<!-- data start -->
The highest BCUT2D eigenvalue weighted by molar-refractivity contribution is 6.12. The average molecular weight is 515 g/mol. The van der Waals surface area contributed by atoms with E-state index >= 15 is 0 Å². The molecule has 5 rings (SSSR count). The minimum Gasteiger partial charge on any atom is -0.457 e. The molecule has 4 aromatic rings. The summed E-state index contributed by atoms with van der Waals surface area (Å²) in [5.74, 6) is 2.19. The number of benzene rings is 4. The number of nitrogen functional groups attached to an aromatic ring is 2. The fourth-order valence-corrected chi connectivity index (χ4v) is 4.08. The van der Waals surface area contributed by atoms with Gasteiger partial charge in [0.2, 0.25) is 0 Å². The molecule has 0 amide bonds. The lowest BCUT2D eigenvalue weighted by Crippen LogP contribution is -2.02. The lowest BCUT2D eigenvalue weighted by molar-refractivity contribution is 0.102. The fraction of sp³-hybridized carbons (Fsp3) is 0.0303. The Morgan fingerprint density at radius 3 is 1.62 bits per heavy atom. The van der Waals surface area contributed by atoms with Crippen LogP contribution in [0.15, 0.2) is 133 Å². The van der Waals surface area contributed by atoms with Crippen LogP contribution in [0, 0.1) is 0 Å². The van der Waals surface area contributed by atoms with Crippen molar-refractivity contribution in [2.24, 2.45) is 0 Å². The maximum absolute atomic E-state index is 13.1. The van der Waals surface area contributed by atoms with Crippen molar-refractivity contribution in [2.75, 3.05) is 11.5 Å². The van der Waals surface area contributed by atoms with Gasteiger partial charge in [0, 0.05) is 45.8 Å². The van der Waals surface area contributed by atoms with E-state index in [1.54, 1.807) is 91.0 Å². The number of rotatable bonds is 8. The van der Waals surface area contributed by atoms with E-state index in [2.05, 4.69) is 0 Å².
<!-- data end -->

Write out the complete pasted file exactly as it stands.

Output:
The highest BCUT2D eigenvalue weighted by molar-refractivity contribution is 6.12. The average molecular weight is 515 g/mol. The van der Waals surface area contributed by atoms with E-state index >= 15 is 0 Å². The molecule has 5 rings (SSSR count). The minimum Gasteiger partial charge on any atom is -0.457 e. The molecule has 4 aromatic rings. The summed E-state index contributed by atoms with van der Waals surface area (Å²) in [5.74, 6) is 2.19. The number of benzene rings is 4. The number of nitrogen functional groups attached to an aromatic ring is 2. The fourth-order valence-corrected chi connectivity index (χ4v) is 4.08. The van der Waals surface area contributed by atoms with Gasteiger partial charge in [0.2, 0.25) is 0 Å². The molecule has 0 amide bonds. The lowest BCUT2D eigenvalue weighted by Crippen LogP contribution is -2.02. The lowest BCUT2D eigenvalue weighted by molar-refractivity contribution is 0.102. The fraction of sp³-hybridized carbons (Fsp3) is 0.0303. The Morgan fingerprint density at radius 3 is 1.62 bits per heavy atom. The van der Waals surface area contributed by atoms with Crippen LogP contribution in [0.15, 0.2) is 133 Å². The van der Waals surface area contributed by atoms with Crippen LogP contribution in [0, 0.1) is 0 Å². The van der Waals surface area contributed by atoms with Crippen molar-refractivity contribution in [2.24, 2.45) is 0 Å². The maximum absolute atomic E-state index is 13.1. The van der Waals surface area contributed by atoms with Crippen molar-refractivity contribution in [2.75, 3.05) is 11.5 Å². The van der Waals surface area contributed by atoms with Gasteiger partial charge in [0, 0.05) is 45.8 Å². The van der Waals surface area contributed by atoms with E-state index in [1.54, 1.807) is 91.0 Å². The number of rotatable bonds is 8. The van der Waals surface area contributed by atoms with E-state index in [2.05, 4.69) is 0 Å².